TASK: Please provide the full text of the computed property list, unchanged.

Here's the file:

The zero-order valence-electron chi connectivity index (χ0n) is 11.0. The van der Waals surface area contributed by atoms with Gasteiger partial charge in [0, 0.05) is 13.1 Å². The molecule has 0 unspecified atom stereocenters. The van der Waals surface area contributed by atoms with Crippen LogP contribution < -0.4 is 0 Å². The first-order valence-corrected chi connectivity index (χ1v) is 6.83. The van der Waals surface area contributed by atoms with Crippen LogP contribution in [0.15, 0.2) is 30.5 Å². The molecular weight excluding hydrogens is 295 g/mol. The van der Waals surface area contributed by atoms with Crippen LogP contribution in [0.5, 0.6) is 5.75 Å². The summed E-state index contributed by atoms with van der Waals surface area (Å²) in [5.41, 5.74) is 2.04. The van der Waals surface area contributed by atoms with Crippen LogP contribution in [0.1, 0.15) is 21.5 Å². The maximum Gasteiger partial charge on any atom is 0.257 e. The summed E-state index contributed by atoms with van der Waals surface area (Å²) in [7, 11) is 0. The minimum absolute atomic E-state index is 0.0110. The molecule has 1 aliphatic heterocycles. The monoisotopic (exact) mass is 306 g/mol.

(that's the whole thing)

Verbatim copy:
The zero-order valence-electron chi connectivity index (χ0n) is 11.0. The van der Waals surface area contributed by atoms with Gasteiger partial charge in [0, 0.05) is 13.1 Å². The molecule has 0 unspecified atom stereocenters. The van der Waals surface area contributed by atoms with Crippen LogP contribution < -0.4 is 0 Å². The first-order valence-corrected chi connectivity index (χ1v) is 6.83. The van der Waals surface area contributed by atoms with Crippen LogP contribution in [0.15, 0.2) is 30.5 Å². The molecular weight excluding hydrogens is 295 g/mol. The van der Waals surface area contributed by atoms with Crippen LogP contribution in [0.5, 0.6) is 5.75 Å². The summed E-state index contributed by atoms with van der Waals surface area (Å²) in [5.41, 5.74) is 2.04. The van der Waals surface area contributed by atoms with Crippen LogP contribution in [0.1, 0.15) is 21.5 Å². The maximum Gasteiger partial charge on any atom is 0.257 e. The summed E-state index contributed by atoms with van der Waals surface area (Å²) in [7, 11) is 0. The minimum absolute atomic E-state index is 0.0110. The molecule has 1 aliphatic heterocycles. The monoisotopic (exact) mass is 306 g/mol.